Advertisement
  1. News

Federal judge to rule on validity of Scientology's refund process

Plaintiffs Luis and Rocio Garcia spent $1.3 million on church services and causes.
Published Feb. 20, 2015

TAMPA — A federal judge on Thursday urged both sides in a lawsuit over the Church of Scientology's fundraising tactics to settle matters on their own before he is forced to make "a difficult decision" after two days of hearings.

If they don't come to an agreement — and there was no indication they would — U.S. District Judge James D. Whittemore said he will focus on whether the church has a valid procedure in place to arbitrate money disputes with former parishioners.

The plaintiffs, Luis and Rocio Garcia, spent $1.3 million on services and causes over 28 years, and are seeking a refund.

The church contends the couple must go through a "Committee of Evidence" to be considered for a refund. But the couple argues there are no such procedures in place.

According to testimony this week, church policy governing Committees of Evidence never mentions arbitration, and there has never been an arbitration in the history of the church. Whittemore said there is no basis for what one would look like.

Much of Thursday's testimony related to whether someone who leaves or is expelled from the church would be treated fairly by a panel made up of Scientologists in good standing, as required for a Committee of Evidence.

Former Scientologists Hayden James and Christie Collbran told stories about how the church's "disconnection" policies forced family members still in the church to disown relatives who left.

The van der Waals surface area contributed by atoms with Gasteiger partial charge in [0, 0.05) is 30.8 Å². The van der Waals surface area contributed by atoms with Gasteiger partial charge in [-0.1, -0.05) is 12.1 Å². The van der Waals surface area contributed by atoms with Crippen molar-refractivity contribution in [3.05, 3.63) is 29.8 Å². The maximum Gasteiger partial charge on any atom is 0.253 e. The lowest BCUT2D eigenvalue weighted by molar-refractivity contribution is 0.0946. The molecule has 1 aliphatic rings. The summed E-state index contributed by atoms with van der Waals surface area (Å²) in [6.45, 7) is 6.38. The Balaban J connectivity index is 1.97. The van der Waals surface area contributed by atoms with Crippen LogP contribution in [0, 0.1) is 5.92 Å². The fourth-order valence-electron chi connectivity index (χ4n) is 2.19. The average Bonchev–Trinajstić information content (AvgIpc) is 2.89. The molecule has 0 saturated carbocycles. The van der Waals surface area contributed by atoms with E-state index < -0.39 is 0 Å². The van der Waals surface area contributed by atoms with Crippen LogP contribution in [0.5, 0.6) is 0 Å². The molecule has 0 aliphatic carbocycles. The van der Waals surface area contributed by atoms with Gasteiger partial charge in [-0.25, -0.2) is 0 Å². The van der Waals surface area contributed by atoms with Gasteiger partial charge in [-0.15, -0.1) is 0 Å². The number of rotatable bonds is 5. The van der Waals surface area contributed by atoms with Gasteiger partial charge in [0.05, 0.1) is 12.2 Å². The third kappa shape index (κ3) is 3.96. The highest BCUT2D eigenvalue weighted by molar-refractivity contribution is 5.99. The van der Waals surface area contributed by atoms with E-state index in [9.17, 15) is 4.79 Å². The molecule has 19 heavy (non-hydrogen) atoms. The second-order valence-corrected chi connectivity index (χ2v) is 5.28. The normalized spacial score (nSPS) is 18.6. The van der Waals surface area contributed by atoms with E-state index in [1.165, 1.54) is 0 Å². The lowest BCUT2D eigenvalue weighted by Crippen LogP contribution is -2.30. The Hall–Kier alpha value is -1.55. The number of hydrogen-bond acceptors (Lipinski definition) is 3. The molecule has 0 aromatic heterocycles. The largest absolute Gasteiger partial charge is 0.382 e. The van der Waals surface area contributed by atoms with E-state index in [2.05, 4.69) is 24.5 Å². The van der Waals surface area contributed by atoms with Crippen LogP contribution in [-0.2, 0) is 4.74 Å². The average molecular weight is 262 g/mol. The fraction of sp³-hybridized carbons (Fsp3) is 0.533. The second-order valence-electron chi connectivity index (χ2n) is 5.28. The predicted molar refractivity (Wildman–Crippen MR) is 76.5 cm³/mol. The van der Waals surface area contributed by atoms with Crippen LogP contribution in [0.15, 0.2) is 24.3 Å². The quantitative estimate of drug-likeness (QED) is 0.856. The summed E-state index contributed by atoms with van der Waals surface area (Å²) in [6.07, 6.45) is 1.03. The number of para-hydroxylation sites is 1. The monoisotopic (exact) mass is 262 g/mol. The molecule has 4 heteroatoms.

But Whittemore said the First Amendment prevents him from putting any weight on such testimony, no matter how persuasive.

"I have no authority to delve into the beliefs, doctrines, tenets of this organization that calls itself a church," he said.

He also expressed frustration with former church members using their time on the witness stand to air grievances instead of focusing on the arbitration issue.

"This is not a forum to fight with the church," Whittemore said. "I am not going to be dragged into these disputes."

Church attorney F. Wallace Pope Jr. said a Committee of Evidence can conduct an arbitration because it is in charge of all matters of justice. But Whittemore asked for more information to explain the connection between a Committee of Evidence and the arbitration clause in the enrollment agreement parishioners must sign whenever they take a church course or use a service. The Garcias say they signed many such agreements.

Their attorney, Theodore Babbitt, countered that the arbitration clause and the Committee of Evidence policies are inconsistent and polar opposites, and the church would be making up the process as it went.

Contact Caitlin Johnston at cjohnston@tampabay.com or (813) 661-2443. Follow @cljohnst

ALSO IN THIS SECTION